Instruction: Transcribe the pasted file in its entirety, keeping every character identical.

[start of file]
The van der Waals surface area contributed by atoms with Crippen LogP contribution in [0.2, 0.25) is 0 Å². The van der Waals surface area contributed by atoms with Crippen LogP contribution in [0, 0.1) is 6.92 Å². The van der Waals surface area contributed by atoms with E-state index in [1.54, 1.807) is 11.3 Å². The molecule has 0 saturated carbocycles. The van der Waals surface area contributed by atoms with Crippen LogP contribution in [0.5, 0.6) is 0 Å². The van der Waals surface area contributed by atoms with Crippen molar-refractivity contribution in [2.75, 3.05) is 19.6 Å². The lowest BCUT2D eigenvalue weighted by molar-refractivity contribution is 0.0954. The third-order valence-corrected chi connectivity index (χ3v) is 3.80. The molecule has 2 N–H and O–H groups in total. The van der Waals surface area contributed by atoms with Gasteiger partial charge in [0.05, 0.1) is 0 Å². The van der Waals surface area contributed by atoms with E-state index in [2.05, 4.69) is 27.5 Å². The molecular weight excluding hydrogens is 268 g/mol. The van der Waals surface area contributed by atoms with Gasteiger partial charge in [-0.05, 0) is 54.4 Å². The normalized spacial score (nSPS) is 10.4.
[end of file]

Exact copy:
The van der Waals surface area contributed by atoms with Crippen LogP contribution in [0.2, 0.25) is 0 Å². The van der Waals surface area contributed by atoms with Crippen LogP contribution in [0, 0.1) is 6.92 Å². The van der Waals surface area contributed by atoms with E-state index in [1.54, 1.807) is 11.3 Å². The molecule has 0 saturated carbocycles. The van der Waals surface area contributed by atoms with Crippen LogP contribution in [0.5, 0.6) is 0 Å². The van der Waals surface area contributed by atoms with Crippen molar-refractivity contribution in [2.75, 3.05) is 19.6 Å². The lowest BCUT2D eigenvalue weighted by molar-refractivity contribution is 0.0954. The third-order valence-corrected chi connectivity index (χ3v) is 3.80. The molecule has 2 N–H and O–H groups in total. The van der Waals surface area contributed by atoms with Gasteiger partial charge in [0.05, 0.1) is 0 Å². The van der Waals surface area contributed by atoms with E-state index in [2.05, 4.69) is 27.5 Å². The molecular weight excluding hydrogens is 268 g/mol. The van der Waals surface area contributed by atoms with Gasteiger partial charge in [-0.05, 0) is 54.4 Å². The normalized spacial score (nSPS) is 10.4.